Generating semi-realistic test data for an application can be a pain. If the data already exists, as in the case of an upgrade to an existing system, you can generally create data based on the existing database. But what if you need a large sample of data for a brand new system? If you have simple data requirements, there are some Ruby gems that can help you out. Faker is one such gem, which lets you generate realistic names, addresses and phone numbers. But what do you do for things that are a little less typical? Things like scores, ratings, ages, dates, etc. I needed to do this recently for a prototype I built of a system to generate letters. Here’s the Rake task I ended up with:
This script adds 1000 records to my database that are representative of what real production data would look like. The quantity of data is obviously easily adjusted up or down as needed.
This is just a standard rake task that you can drop inside lib/tasks. Most of this is fairly standard ruby code and not very interesting, but lets look closer at what makes this work.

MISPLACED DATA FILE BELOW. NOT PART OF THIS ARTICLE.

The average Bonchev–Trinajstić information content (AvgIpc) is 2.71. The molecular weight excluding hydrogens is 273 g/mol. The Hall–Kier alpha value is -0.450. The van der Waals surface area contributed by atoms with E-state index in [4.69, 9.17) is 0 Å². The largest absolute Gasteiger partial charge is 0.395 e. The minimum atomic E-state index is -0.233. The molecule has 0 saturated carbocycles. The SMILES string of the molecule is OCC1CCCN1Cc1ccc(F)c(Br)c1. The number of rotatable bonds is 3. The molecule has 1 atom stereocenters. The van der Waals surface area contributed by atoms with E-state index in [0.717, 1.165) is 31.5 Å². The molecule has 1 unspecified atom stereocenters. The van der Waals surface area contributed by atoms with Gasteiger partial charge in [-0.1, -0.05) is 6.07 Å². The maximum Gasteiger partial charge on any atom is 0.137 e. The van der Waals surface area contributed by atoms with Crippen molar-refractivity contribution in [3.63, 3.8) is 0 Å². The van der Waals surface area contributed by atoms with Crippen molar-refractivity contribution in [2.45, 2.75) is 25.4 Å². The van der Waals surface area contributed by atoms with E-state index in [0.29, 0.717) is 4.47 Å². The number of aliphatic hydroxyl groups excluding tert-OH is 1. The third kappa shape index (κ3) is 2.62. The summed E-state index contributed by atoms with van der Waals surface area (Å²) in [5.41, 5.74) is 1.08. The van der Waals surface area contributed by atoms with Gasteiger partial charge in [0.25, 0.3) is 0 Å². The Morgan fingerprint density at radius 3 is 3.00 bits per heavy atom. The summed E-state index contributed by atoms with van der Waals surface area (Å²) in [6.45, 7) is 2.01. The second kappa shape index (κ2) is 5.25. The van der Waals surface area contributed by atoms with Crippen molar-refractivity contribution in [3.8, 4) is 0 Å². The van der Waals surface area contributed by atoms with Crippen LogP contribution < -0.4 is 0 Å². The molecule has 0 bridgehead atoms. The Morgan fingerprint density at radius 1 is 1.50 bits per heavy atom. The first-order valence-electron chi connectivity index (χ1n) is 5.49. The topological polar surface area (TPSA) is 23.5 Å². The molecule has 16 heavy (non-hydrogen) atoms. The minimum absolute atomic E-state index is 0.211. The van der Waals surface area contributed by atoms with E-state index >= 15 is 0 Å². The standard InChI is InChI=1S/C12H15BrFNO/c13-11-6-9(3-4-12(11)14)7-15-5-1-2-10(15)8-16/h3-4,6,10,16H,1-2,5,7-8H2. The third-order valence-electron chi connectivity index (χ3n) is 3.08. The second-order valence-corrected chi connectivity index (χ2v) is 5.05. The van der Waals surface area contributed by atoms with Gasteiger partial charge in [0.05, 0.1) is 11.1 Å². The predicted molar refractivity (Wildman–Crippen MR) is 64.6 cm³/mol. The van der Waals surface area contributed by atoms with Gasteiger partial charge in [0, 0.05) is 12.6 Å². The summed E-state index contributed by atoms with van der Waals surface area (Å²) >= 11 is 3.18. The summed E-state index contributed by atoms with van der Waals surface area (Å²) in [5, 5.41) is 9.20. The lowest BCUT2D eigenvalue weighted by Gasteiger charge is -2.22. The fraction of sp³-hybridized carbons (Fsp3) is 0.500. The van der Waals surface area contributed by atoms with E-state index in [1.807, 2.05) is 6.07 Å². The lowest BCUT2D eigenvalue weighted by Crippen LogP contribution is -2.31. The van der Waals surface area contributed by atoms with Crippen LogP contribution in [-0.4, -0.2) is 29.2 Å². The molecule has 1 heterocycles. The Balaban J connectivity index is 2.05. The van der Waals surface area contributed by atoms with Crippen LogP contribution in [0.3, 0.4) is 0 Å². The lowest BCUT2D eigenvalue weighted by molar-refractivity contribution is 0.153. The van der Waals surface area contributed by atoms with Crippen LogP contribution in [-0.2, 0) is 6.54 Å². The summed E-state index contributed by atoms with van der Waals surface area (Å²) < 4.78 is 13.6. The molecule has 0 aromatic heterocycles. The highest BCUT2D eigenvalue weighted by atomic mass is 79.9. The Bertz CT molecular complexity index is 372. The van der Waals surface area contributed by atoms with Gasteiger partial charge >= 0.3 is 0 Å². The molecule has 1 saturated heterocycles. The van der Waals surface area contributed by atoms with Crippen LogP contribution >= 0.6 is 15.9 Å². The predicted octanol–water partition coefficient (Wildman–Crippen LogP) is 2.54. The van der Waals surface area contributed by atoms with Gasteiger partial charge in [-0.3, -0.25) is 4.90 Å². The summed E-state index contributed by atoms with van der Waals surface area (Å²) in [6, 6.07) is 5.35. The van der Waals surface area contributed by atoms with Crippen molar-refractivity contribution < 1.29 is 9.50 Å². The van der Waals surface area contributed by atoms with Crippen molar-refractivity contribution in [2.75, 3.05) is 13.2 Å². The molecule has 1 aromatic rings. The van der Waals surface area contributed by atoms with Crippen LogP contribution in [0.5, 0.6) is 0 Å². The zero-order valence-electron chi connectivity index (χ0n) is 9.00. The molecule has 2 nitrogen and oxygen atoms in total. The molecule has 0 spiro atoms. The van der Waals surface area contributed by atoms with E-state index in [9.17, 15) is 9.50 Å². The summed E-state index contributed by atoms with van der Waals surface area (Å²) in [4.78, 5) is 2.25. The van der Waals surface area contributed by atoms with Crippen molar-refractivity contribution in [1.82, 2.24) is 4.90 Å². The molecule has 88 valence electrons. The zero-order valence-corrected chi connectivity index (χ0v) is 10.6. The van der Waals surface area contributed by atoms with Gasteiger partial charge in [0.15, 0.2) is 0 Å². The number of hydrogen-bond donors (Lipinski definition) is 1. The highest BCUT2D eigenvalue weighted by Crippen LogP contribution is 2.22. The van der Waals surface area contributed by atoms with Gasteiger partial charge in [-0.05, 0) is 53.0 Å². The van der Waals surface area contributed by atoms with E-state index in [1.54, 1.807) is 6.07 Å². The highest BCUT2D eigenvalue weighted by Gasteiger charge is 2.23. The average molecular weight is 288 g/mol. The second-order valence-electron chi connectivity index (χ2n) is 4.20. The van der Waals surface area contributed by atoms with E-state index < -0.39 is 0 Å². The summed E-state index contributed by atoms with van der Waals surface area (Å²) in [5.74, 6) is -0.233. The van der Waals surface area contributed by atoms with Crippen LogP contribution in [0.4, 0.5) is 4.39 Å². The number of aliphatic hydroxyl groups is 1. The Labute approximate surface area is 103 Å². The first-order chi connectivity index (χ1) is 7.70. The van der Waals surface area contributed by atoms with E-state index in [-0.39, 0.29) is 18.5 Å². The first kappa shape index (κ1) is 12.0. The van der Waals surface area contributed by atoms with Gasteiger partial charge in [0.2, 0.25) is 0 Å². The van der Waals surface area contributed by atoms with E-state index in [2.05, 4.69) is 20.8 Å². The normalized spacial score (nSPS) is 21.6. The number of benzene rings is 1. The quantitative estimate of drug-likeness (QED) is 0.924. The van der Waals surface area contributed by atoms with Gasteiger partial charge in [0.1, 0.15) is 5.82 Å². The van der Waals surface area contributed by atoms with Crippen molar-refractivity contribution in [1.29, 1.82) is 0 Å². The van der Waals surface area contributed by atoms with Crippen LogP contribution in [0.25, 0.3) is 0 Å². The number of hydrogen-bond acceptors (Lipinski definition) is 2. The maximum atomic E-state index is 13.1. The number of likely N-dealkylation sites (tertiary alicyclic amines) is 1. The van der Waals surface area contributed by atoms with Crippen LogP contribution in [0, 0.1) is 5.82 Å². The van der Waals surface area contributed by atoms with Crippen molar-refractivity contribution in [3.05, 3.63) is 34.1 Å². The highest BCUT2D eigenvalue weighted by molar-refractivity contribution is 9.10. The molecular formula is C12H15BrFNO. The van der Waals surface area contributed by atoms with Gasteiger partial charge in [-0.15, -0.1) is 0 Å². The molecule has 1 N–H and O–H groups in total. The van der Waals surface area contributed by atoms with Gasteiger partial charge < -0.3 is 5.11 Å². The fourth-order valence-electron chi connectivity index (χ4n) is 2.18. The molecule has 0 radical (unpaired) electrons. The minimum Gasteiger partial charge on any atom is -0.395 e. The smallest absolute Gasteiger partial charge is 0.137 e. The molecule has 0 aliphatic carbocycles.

The first portion of the script does some setup work, deleting existing data. Then it sets up a series of arrays for the values that will be used for individual fields. For example the volumes variable:
volumes = (8000..100000).to_a
This creates an array of integers containing every number between 8000 and 100000. Response rates and variances are set up similarly, as are the client names.
In the loop that generates the actual data, we then call the
rand() function on these arrays to select a value from our
range. This function isn’t a standard part of the Ruby Array class, it’s
actually added to the class by
Using this method makes it very easy to generate test data within predefined acceptable ranges.
For another take on this topic, see the EdgeCase blog